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These boots are meant for pub walking...

Added: Tuesday, April 24th 2012

Bob Steel is well-named. His feet must be made of the metal for he has published a series of guides to pub walks that cover London, the Peak District, Edinburgh and the Lake District.

His latest guide is by far the most ambitious: South East Pub Walks, published by the Campaign for Real Ale. He has pounded pavements, highways and byways in Kent, Sussex, Surrey, Bucks, Hertfordshire and Essex in search of great boozers and, depending on your age and agility, strenuous walks or quick strolls between them.

He must have left many blisters in his wake as he’s hiked up hill and down dale, but Bob’s mission is always to end with a soothing pint after even the most arduous mission.

I’m a resident of St Albans and I was keen to see his recommendations. He says the city has “arguably the best range of drinking options in the South East outside central London”. Bob suggests visitors should head for the Mermaid in Hatfield Road, which he praises for its wide range of well-kept beers, including seven real ales and one draught cider. The beers often include one from a local Hertfordshire brewer, Tring.

Bob’s next port of call is the Blacksmith’s Arms near St Peter’s Church. He describes the mock-Tudor pub as almost a permanent beer festival with 10 handpumps dispensing cask beers, including such locals as Buntingford and Red Squirrel. Bob is unaware of the fact that the Blacksmith’s for several years was a no-go area for beer lovers, as it concentrated almost entirely on keg beer and lager. But under new owners Town & City and the energetic manager Mark Frazer it has become a haven for those who enjoy a good pint and has deserved its entry in the Good Beer Guide.

Bob then tramps off through the city centre to a pub of great antiquity, the Boot opposite the Clock Tower. I feel he could have made more of the Boot’s history, where soldiers drank during the Battle of St Albans, but he rightly praises the pub for its good range of beers, including yet again an offering from Tring.

In a small city bursting at the seams with pubs, it’s not possible to include every one. But some may think it odd that Bob only mentions in passing the Farriers Arms in Lower Dagnall Street, for it has a special place in CAMRA folk lore, with a blue plaque testifying to the fact that it was the meeting place of the first formally constituted branch of CAMRA -- South Herts -- which flourishes to this day and organises the local annual beer festival.

Bob finds time to drop into another historic masterpiece, Ye Olde Fighting Cocks down hill from St Albans Abbey. He rightly dismisses much of the hyperbole surrounding the pub and makes clear it’s not as old as some writers suggest. It was a centre for the unpleasant past time of cock fighting long before it was licensed to sell ale. Nevertheless, it is ancient and venerable. One of my favourite but possibly apocryphal tales surrounding the pub says that during the Civil War Oliver Cromwell not only dropped in for a tankard of ale but took his horse to the bar with him. Don’t attempt to emulate him today.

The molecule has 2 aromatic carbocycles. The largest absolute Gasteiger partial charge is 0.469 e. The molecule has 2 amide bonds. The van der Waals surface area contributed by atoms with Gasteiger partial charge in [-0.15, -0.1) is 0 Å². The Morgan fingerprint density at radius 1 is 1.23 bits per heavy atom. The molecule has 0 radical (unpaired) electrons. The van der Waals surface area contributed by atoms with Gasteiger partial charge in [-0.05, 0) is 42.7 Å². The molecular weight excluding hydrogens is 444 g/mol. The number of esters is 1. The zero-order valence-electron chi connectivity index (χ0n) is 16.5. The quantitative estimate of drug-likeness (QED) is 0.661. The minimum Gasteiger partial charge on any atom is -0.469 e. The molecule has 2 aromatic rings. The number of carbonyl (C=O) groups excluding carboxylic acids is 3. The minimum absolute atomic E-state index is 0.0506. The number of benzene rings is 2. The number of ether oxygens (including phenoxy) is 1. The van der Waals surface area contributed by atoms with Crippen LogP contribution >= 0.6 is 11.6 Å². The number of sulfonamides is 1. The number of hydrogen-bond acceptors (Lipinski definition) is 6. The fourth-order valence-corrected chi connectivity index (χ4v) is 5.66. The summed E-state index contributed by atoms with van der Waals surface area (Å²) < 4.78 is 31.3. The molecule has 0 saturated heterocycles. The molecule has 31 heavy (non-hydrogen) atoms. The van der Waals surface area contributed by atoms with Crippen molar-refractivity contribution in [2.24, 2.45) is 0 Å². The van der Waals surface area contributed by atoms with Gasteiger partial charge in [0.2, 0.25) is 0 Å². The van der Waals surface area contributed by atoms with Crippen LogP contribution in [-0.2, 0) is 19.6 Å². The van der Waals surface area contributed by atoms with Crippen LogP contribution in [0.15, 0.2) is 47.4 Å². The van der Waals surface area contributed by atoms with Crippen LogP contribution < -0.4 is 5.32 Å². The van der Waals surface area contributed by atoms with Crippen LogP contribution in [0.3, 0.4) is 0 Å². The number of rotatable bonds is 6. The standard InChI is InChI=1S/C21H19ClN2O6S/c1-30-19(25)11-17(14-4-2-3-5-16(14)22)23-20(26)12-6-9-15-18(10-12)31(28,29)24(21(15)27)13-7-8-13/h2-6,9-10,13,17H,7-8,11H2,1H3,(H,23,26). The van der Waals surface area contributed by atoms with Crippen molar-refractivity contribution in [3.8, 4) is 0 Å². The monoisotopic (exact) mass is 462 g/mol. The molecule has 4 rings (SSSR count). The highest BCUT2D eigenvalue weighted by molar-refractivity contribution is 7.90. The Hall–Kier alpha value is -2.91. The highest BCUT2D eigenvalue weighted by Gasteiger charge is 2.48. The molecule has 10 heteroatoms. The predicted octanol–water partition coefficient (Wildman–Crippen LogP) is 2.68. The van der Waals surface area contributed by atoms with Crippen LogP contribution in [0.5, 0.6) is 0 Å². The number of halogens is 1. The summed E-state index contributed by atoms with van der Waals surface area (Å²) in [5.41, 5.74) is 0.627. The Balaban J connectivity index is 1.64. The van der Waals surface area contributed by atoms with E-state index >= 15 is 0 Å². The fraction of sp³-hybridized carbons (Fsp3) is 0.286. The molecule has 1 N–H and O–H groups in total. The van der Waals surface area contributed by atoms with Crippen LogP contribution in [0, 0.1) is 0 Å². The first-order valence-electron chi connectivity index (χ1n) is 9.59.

Further south, Bob takes you by the hand to show you some of the best rural pubs in Kent and then goes back on to the pavement in historic Rochester and Chatham. Rochester is a timely town to visit as it’s at the heart of Dickens country and has many attractive old inns, such as the Coopers Arms, the Good Intent and the Man of Kent. The latter has a fine tiled exterior that bears the name of a long-defunct local brewery, Style & Winch.

Back in the countryside, the Greensand Ridge area has villages with such good old Kentish names as Ightham and Plaxtol. The Golding Hop, a remote old inn, celebrates the most famous hop variety in the county. Kentish hops are also celebrated at the Hopbine pub at Petteridge on the High Weald.

I grew up on the East London border with Essex so I know the county well and regret that its lovely rural landscape is often overlooked by writers determined to turn it into Chav County.

Bob has unearthed some attractive pubs in such villages as Pleshey with the Leather Bottle, a former Ridley’s house that now offers Woodforde’s Wherry alongside Green King IPA, which is ubiquitous in this part of the world. Maldon, alongside the Chelmer and Blackwater Navigation Canal, is an ancient and historic small town with many maritime and half-timbered buildings. The town has two micro-breweries, Farmers Ales and Mighty Oak, so the beer choice is good and there are several excellent hostelries, including the Maltsters Arms, the Queens Head and the Queen Victoria.

Close by, on the Blackwater Estuary, the maritime connections are spelt out by two neighbouring pubs, the Old Ship and the Jolly Sailors, with a singular Jolly Sailor at Heybridge Basin.

The book has good maps and splendid photography and is a joy to read from the comfort of the armchair. But it’s best to put on your walking boots and follow in Bob Steel’s remarkable footsteps.

*CAMRA’s South East Pub Walks, £9.99, is available from book shops or from

South East Pubs